Hike in interest rates by Fed fails to rattle markets

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Hike in interest rates by Fed fails to rattle markets


The value of the won fell on Thursday as foreign investors offloaded their shares on the Korean market after the U.S. Fed raised its interest rate. [NEWSIS]

After the U.S. central bank raised interest rates for the first time in more than nine years, there was no panic in Seoul’s financial markets.

In fact, the Federal Reserve’s Wednesday decision to set a new target range for the federal funds rate of 0.25 percent to 0.5 percent helped Seoul’s primary market enjoy a rally for the third consecutive trading day. The Kospi closed 0.43 percent higher, or 8.56 points, at 1,977.96 on Thursday.

Seoul wasn’t the only market that showed positive signs after one of the major points of volatility haunting global stock markets was removed. Japan’s Nikkei 225 rallied nearly 1.6 percent, while the Shanghai composite index climbed 1.7 percent. The U.S. market overnight rose 1.28 percent.

Experts said the global calm was the result of the Fed signaling its decision clearly over recent weeks. In fact, emerging markets have been fluctuating since the beginning of the year and even up to November.

Recent declines in crude oil prices were considered a possible factor that could prevent the U.S. central bank from pushing up interest rates.

But the U.S. Federal Reserve’s Federal Open Market Committee (FOMC) announced on Wednesday it would raise its base rate from zero to 0.25 percent, to 0.25 percent to 0.5 percent.

Korea’s minister of strategy and finance, Choi Kyung-hwan, said the rate hike would have limited impact on the Korean economy.

“As the FOMC decision has met market expectations, concerns have been eased, and it will have limited impact on our economy,” Choi said at a ministerial meeting on long-term economic strategy held in central Seoul.

But citing remaining volatilities in the global economy, he emphasized the need to be aware of further Fed increases. Choi said the government will keep monitoring market movements in order to take preemptive action when needed.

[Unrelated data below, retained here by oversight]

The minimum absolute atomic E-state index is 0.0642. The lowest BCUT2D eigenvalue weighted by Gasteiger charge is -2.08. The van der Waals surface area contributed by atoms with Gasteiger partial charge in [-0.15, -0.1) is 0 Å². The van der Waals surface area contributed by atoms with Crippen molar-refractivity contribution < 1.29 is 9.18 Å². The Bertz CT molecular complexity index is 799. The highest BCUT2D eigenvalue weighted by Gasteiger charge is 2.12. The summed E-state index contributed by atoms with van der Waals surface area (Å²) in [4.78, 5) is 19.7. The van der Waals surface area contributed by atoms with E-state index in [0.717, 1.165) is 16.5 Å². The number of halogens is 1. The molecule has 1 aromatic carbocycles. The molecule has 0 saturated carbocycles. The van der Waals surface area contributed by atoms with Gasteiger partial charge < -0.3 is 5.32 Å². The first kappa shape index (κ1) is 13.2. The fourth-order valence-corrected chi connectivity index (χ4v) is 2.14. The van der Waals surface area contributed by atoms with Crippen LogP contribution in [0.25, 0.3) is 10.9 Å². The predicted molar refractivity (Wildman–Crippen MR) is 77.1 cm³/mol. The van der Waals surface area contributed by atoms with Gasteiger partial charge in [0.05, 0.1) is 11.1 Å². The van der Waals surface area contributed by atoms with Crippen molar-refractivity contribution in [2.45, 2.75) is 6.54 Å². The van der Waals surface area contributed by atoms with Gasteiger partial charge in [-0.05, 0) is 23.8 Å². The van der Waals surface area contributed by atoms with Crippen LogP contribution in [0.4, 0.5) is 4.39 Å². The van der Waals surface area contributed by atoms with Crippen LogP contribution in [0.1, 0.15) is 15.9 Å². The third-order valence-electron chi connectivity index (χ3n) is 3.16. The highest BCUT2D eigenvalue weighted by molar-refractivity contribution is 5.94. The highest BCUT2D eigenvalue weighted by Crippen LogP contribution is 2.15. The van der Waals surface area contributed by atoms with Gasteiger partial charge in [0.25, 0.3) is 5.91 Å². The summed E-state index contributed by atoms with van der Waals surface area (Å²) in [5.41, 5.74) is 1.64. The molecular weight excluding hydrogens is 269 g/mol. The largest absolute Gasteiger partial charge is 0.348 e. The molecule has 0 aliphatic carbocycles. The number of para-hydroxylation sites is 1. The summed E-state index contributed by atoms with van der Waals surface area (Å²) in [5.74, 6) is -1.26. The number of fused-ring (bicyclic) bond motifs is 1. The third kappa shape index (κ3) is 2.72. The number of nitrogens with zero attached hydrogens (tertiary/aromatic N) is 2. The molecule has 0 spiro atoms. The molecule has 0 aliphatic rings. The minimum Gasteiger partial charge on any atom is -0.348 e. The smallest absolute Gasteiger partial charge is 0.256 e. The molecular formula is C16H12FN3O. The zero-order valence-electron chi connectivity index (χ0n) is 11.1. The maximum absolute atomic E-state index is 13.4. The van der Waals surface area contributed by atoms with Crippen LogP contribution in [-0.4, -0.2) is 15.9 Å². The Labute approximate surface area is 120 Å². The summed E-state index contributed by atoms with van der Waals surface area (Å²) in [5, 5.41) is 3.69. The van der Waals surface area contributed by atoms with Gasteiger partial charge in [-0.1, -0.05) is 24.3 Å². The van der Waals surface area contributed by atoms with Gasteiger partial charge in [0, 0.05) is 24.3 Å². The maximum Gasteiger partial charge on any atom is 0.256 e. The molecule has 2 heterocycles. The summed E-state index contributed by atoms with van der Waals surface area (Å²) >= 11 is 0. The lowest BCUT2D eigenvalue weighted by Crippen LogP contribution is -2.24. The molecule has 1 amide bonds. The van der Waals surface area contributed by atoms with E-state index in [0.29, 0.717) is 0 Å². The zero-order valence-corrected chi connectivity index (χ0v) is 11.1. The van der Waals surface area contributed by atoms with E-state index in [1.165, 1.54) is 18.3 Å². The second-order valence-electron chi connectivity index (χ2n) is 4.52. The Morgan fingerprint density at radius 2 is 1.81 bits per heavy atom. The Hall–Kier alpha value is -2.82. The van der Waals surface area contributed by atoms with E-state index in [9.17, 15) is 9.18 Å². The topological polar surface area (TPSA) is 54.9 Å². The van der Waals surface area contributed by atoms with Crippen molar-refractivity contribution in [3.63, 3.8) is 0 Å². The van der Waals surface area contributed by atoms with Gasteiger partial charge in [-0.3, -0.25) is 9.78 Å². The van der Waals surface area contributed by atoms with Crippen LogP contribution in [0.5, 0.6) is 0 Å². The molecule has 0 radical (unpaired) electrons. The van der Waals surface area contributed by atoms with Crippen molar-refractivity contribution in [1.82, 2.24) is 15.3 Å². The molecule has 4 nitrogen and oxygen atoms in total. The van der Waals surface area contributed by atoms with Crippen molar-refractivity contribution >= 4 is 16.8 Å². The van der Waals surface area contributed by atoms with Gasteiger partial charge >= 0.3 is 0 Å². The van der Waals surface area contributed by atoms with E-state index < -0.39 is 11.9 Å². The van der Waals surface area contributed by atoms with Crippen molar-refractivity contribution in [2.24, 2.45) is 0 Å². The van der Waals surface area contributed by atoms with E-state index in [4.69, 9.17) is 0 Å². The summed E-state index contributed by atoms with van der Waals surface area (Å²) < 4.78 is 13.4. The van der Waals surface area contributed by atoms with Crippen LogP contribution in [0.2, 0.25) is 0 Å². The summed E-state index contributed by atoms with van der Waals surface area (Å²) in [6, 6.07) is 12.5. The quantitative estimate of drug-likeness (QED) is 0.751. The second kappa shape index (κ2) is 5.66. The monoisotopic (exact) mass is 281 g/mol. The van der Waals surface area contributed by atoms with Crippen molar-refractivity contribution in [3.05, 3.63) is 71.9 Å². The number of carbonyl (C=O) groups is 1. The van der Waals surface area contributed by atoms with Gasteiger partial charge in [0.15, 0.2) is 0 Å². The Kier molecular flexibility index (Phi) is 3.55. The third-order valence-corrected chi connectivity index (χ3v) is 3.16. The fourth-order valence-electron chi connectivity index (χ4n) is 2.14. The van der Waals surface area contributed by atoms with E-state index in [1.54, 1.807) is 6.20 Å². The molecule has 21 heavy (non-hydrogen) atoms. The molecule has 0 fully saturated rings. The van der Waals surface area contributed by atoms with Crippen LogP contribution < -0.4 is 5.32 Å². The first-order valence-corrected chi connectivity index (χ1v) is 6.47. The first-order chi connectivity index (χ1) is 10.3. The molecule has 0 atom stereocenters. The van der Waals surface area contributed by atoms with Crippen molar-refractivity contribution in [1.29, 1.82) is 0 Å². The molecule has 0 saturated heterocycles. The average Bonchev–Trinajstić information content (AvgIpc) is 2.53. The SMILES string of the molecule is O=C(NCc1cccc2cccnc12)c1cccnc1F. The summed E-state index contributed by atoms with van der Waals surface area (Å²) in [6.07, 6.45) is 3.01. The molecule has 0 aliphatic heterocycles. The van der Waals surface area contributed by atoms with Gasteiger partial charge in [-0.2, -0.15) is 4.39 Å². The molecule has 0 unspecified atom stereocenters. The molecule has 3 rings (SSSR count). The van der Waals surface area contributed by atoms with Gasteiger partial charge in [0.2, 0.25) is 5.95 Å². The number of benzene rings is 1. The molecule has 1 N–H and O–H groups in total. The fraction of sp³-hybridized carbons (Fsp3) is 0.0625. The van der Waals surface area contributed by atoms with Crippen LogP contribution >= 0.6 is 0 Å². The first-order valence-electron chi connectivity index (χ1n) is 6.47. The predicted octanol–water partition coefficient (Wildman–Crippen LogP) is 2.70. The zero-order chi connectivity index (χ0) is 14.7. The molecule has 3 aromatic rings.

An interest rate hike by the United States can theoretically cause foreign capital to move out of the country. If capital outflows are rapid, it can influence the overall economy.

Joo Hyung-hwan, vice finance minister, dismissed concerns about capital outflows, citing the country’s strong economic fundamentals.

“Korea is not an exporter of crude oil or other commodities, so it will be less affected by the U.S. rate increase,” Joo said. “We are seeing current account surpluses every month and have sufficient foreign exchange reserves.”

Sell-offs by foreign investors are around 1 trillion won ($850 million) on average each month, which is low compared to 10 years ago, when the monthly outflow was around 2.5 trillion won, he said.

“As a preemptive measure, the government will make aggressive efforts to promote the country’s robust economic fundamentals to overseas investors and international credit rating agencies through conference calls and other means,” Joo said.

“Since we were fully warned, there won’t be a rapid capital outflow or fluctuations in stock prices or exchange rates,” said a senior official at the Financial Supervisory Service.

“As uncertainties have faded away,” he continued, “the market seems relieved.”

Foreign investors sold 65.5 billion won worth of shares on the Kospi on Thursday, while they bought 71.4 billion won worth Kosdaq shares, according to data by Korea Exchange. The Korean won’s value fell slightly to 1,180.1 won.

“Korea’s external position remains healthy, with its current account balance safely in surplus and the short-term FX-debt-to-reserves ratio hovering at historically low levels,” said Lim Ji-won, chief economist for Korea at J.P. Morgan based in Seoul. “That said, capital outflows are expected to stay limited. We’re more focused on the capital outflows via locals’ overseas investment.”

BY SONG SU-HYUN [song.suhyun@joongang.co.kr]
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